HELP wintering for frogs in my pond

cynjamSeptember 30, 2009

We live in Pa, outside of Phila to the southeast. We have a small pond, more like pondette. 12-14 inch. deep and about 20x40. Plastic liner, no sands or dirt, rock on bottom. Large rock for frogs to sit on. Man made aquariam stick across pond which they like to rest on. Surrounded by slate rocks and other stones with ledges they hide under, several bushes surrounded one end but they do die back in winter, I have a small water pump to circulates the water. This year we had 20 frogs and they are decreasing and seem to be piled on each other in once corner. The Pond usually starts to freeze by Nov. What should we do? I have feed them and protected them from area cats all summer and reading the blogs here wonder if they face certain death. There are no water bodies I know of but a small run off stream that dries up on occassion and is freq. by area cats. Help!


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At 14" they most certainly will die. Frogs are hardy, but can't survive being frozen solid!

You can either bring them in (but I'm not sure if that's good for them...some NEED to hibernate) or put them in a bucket and take them to a deeper body of water. Odds are you won't see them anymore.

But if they all won't either.

    Bookmark   October 1, 2009 at 11:15AM
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pat_c(5/ N W OHIO)

I'm not sure there is anything you can do to protect your frogs. They should find a place themselves to hibernate. They will come and go at will. The only thing I would do is keep a hole in the ice that forms and hope for the best.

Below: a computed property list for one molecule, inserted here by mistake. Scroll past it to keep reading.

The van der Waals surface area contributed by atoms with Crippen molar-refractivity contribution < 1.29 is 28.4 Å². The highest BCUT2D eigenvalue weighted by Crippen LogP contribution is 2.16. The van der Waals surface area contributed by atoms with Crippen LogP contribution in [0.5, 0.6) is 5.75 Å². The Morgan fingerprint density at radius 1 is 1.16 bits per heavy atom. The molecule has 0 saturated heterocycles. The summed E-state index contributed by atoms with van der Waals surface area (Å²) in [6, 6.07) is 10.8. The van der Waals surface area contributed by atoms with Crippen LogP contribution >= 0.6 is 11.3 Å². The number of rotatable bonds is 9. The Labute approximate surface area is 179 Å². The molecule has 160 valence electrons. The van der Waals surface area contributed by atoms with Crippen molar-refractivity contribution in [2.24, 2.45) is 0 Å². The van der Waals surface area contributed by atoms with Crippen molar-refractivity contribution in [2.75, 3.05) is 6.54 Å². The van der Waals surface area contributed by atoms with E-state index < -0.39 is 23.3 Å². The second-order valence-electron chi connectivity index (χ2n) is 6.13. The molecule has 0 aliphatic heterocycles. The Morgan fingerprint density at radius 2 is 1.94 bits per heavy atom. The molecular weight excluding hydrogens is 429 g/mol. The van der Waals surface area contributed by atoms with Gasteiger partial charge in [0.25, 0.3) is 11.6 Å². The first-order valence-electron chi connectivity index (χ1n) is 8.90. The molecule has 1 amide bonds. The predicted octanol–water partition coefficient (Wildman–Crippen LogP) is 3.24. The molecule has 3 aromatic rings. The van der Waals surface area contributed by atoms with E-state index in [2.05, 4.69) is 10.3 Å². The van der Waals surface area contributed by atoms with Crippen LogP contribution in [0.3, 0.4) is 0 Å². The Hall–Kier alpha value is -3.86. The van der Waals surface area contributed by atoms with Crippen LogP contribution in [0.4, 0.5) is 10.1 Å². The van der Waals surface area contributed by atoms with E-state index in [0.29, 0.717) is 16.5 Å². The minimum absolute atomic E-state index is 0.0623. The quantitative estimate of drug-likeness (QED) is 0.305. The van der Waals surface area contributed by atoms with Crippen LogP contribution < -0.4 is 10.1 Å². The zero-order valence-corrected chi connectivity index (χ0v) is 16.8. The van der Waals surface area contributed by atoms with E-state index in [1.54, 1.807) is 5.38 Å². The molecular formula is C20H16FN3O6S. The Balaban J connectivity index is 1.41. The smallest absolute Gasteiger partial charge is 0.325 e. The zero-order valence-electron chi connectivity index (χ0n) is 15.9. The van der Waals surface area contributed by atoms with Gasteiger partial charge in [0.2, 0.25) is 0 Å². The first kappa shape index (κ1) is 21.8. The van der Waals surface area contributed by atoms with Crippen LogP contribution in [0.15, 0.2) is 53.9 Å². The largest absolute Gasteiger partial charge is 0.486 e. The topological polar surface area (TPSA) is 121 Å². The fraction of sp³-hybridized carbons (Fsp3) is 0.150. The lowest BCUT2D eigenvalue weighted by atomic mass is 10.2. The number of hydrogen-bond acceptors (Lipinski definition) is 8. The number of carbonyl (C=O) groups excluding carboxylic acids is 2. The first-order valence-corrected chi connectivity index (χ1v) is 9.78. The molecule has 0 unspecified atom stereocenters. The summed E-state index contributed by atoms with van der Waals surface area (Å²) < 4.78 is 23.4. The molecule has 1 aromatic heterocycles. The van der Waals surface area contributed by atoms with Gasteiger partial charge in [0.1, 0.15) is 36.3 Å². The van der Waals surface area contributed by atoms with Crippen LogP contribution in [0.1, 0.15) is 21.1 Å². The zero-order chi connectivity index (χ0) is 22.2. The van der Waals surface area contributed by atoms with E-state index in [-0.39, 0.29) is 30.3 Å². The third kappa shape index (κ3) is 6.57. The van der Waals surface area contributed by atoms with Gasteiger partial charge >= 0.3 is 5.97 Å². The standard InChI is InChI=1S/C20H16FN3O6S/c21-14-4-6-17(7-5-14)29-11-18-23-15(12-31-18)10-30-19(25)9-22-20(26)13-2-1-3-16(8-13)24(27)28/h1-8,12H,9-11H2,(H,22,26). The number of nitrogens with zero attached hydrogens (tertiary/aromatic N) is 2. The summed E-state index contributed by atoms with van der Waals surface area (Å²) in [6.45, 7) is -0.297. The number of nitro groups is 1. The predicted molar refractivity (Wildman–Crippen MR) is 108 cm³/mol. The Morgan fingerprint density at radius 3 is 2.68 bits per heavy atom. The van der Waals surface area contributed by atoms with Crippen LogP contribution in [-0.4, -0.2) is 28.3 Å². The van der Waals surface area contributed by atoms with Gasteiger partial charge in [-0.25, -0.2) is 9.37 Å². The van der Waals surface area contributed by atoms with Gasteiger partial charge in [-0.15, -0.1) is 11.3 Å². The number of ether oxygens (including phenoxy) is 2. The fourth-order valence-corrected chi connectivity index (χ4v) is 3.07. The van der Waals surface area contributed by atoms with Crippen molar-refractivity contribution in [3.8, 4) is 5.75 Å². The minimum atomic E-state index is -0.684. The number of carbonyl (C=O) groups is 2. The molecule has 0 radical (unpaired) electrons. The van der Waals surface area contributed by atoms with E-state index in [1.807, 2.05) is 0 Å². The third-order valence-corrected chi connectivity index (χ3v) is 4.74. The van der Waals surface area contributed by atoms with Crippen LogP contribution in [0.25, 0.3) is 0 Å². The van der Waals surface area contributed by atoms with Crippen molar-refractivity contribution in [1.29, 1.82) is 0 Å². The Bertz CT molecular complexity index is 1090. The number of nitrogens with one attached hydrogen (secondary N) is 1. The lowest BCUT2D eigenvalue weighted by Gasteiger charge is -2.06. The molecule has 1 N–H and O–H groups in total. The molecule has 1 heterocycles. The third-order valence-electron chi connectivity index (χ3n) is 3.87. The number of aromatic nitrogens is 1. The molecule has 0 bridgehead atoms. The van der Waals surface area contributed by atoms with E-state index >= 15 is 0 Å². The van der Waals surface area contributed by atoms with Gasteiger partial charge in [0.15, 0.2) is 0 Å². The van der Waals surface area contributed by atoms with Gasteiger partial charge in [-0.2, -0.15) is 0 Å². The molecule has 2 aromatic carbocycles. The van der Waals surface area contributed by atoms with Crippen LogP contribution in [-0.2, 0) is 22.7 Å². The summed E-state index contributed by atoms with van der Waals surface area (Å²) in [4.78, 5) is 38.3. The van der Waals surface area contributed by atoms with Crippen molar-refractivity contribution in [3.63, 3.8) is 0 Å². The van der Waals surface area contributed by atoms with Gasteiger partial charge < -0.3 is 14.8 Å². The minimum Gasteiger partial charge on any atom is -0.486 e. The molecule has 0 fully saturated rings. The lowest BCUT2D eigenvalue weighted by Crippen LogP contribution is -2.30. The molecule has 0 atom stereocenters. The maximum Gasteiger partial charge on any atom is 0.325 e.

Bookmark   October 1, 2009 at 11:36AM
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Not sure if this'll help but over here frogs n stuff don't hibernate in ponds they leave around about this time & find themselves rocks & areas of long grass & piles of leaves in a deep litter to hibernate in, then in the spring they find their way back to the pond en masse, usually dodging traffic (not very successfully, keeps a pond from being overwhelmed I suppose). Maybe if you create deep litter areas of grasses & fallen leaves for them to hide in that might help? It's my first winter for a pond too & I'm trying to create areas where frogs & small mammels can hibernate. Not really sure what I'm doing, but they can squeeze themselves into the smallest of areas. I think they can survive quite cold temps & they have managed without us for millions of years, so fingers crossed.

    Bookmark   October 1, 2009 at 9:34PM
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buyorsell888(Zone 8 Portland OR)

IF they showed up at your pond by themselves, I would let them worry about winter by themselves.

IF you brought them in, I'd return them to a natural body of water for winter.

    Bookmark   October 6, 2009 at 7:27PM
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What kind of frogs are they? Bullfrogs go to the bottom so if you can keep it from freezing to the bottom and keep a hole in the ice (even if small) they will be OK.

buyorsell is correct. If the frogs showed up on their own they can find a place to live on their own.

Some toads and frogs do bury in the ground and not all of them come up again regardless. It is a crap shoot for them because they might not dig deep enough. If you have toads big piles of brush and deep leaves offer some protection, expecially if there is loose soil underneath. Lots of animals will shelter in a big brush pile with leaves and soil. It's warmer under there.

    Bookmark   October 20, 2009 at 5:17PM